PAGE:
A key U.S. lawmaker said on Wednesday that he backs a Federal Communications Commission proposal to establish an open Internet rule and would consider legislative action if the industry challenged it in court.

The FCC is moving in exactly the right direction, said Rick Boucher, chairman of the House of Representatives' Energy and Commerce Subcommittee on Communications, Technology and the Internet.

Boucher, a Virginia Democrat, spoke with reporters after an event that highlighted the successful deployment of high-speed Internet to a rural community in his district using airwaves vacated by broadcasters that are now using digital signals.

His comments came on the eve of a Thursday FCC meeting, where a full slate of three Democrats and two Republicans will decide whether to propose a so-called network neutrality rule. It would restrict network operators from favoring some content over others along landlines and wireless platforms.

Advocates of net neutrality such as Google Inc, Amazon.com Inc and public interest groups say Internet service providers such as AT&T Inc, Verizon Wireless and Comcast Corp must be barred from blocking or slowing traffic based on its content because some content could generate more revenue than other content.

But providers say the increasing volume of bandwidth-hogging services, like video sharing, requires active management of their networks.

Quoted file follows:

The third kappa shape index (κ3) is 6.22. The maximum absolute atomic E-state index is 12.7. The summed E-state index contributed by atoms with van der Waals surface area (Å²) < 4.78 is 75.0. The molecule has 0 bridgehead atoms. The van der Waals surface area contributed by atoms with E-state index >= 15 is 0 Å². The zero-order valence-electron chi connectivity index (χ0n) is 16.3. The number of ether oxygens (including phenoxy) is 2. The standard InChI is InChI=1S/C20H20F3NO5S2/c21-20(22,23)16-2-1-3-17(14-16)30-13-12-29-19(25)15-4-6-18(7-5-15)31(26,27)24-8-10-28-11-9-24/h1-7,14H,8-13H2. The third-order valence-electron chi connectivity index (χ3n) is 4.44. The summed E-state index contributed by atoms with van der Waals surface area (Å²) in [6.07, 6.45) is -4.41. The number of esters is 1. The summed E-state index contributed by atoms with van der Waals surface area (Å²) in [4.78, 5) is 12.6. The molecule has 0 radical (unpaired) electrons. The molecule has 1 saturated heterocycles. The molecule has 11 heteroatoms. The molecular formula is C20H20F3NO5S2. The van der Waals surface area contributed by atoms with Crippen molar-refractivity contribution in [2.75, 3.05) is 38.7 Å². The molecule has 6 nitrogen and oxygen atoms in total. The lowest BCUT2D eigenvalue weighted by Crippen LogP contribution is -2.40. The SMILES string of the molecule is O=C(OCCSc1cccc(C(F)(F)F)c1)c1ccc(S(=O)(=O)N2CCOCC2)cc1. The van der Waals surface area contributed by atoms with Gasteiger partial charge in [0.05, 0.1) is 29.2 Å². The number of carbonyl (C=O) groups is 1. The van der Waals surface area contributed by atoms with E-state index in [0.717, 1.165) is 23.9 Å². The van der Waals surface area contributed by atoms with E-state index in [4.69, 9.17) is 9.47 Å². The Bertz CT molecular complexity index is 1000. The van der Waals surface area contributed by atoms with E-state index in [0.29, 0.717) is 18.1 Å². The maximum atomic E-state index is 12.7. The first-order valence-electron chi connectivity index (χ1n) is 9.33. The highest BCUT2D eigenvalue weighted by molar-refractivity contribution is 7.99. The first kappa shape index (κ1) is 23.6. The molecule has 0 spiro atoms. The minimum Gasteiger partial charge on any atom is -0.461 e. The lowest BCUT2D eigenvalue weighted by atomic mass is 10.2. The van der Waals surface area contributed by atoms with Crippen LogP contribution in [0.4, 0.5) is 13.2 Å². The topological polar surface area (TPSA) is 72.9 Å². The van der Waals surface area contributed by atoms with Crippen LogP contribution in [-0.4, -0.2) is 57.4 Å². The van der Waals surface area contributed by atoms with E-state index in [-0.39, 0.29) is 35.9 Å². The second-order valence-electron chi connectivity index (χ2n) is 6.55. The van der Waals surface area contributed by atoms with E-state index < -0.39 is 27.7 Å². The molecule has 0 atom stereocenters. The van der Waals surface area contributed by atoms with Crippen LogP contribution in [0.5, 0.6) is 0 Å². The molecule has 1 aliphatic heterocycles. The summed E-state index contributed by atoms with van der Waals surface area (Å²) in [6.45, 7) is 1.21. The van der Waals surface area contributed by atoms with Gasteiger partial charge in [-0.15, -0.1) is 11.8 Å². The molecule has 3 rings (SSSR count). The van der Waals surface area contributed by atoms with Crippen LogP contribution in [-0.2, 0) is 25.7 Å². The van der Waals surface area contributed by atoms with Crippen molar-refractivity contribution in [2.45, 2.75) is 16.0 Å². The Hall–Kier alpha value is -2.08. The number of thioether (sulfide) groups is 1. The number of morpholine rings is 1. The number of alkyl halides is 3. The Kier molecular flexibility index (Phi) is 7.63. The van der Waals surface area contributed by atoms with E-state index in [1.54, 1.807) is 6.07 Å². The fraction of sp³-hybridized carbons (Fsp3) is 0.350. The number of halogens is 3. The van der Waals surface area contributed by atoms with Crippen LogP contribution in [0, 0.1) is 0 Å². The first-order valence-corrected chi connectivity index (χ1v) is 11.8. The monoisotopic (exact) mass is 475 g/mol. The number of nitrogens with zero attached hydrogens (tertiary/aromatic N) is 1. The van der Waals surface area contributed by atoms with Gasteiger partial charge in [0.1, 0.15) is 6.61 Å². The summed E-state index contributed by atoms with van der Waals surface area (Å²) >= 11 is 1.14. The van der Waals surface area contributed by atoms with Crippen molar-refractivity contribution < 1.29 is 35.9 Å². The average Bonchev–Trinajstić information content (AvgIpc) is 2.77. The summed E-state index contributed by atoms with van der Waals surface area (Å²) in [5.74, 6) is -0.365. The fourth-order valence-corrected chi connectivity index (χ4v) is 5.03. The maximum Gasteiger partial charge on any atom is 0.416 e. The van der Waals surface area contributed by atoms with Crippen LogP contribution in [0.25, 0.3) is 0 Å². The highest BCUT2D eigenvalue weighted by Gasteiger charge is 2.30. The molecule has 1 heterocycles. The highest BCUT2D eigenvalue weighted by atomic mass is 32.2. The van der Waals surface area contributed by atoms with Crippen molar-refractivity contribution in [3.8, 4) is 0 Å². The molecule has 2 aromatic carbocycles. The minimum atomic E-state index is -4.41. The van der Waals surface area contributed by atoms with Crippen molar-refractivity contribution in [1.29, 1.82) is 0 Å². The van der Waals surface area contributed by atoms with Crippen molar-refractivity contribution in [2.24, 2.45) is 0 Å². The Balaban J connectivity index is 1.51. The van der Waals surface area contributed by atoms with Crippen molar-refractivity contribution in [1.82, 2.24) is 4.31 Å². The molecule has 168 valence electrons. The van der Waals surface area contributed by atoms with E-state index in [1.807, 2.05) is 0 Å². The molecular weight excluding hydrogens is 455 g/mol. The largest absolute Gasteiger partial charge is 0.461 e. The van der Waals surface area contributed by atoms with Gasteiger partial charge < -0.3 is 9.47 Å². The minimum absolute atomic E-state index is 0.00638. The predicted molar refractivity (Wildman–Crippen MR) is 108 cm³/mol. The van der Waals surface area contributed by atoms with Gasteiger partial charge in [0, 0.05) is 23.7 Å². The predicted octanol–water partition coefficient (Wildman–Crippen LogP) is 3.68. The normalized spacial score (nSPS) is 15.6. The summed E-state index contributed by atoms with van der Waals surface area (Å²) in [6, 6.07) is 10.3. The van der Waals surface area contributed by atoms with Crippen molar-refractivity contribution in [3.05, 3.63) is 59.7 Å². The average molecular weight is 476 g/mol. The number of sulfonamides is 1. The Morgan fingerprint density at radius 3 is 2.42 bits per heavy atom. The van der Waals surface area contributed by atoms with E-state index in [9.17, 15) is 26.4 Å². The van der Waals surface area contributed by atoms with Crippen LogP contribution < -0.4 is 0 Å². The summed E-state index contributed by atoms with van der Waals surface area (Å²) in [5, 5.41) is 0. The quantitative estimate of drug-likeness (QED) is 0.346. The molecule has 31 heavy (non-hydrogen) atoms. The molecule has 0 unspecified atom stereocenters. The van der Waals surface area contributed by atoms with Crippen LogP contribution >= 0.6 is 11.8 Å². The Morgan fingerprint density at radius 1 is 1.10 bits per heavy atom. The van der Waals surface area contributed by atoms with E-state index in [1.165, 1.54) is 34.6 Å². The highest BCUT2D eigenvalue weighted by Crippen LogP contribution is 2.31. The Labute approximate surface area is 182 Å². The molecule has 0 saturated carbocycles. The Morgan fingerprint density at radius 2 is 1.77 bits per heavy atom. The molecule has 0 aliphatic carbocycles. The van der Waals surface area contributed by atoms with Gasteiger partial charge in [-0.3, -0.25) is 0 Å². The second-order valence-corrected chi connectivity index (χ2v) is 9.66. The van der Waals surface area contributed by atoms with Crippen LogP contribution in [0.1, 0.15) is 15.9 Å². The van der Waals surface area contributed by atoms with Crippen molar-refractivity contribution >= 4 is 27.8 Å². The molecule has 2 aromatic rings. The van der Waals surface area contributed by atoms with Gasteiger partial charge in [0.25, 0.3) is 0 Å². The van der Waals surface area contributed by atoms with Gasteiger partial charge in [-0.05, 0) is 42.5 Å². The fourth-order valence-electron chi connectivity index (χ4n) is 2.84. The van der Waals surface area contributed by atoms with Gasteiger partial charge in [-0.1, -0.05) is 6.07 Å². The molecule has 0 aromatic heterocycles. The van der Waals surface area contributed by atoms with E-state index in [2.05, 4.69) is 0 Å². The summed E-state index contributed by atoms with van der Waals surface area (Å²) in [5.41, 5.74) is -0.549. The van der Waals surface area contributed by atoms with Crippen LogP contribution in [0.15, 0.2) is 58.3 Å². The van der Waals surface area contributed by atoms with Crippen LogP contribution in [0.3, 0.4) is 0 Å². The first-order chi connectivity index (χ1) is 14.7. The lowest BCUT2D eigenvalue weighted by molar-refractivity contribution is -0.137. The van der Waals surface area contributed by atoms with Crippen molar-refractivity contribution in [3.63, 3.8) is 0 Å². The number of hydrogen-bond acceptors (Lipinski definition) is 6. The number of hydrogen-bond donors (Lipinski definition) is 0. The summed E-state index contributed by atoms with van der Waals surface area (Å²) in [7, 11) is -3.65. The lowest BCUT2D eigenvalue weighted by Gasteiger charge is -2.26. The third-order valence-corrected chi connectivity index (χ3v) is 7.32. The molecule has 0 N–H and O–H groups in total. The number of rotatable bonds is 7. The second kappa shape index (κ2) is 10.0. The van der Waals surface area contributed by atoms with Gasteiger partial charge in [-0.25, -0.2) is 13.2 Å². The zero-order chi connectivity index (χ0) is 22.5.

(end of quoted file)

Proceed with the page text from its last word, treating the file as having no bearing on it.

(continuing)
Verizon Wireless is a joint venture between Verizon Communications Inc and Vodafone Group Plc.

Boucher's comments come amid a flurry of lobbying from opponents of the FCC proposals, which are not likely to result in a final rule until the spring, after an extensive public comment period.

The big telecom companies for the most part have been unopposed to a rule that would apply to their wireline businesses but have been steadfastly opposed to any rule affecting their profitable and growing wireless business.

Verizon Communications Chief Executive Ivan Seidenberg said at a tech trade show in Chicago that the FCC proposal is extremely troubling and would risk halting progress in U.S. broadband development.

If we can't earn a return on the investment we make in broadband, our progress will be delayed, Seidenberg said.

With the threat of legal action looming, Boucher said he has been meeting with broadband providers, tech companies and public interest groups since March and said he hopes they can reach an agreement in the not too distant future.

Hopefully there will not be challenges, Boucher said. If there are, hopefully those rules will be upheld, but that leads to other possibilities as well.

It is my hope we will be in a position to legislate at the appropriate time with regard to network neutrality, he said.

He also said a comprehensive wireless modernization bill is necessary given all the developments in the wireless sector.

At the proper time, probably next year, I'll look forward to taking that up, he said.

(Additional reporting by Sinead Carew in Chicago; Editing by Lisa Von Ahn and Gerald E. McCormick)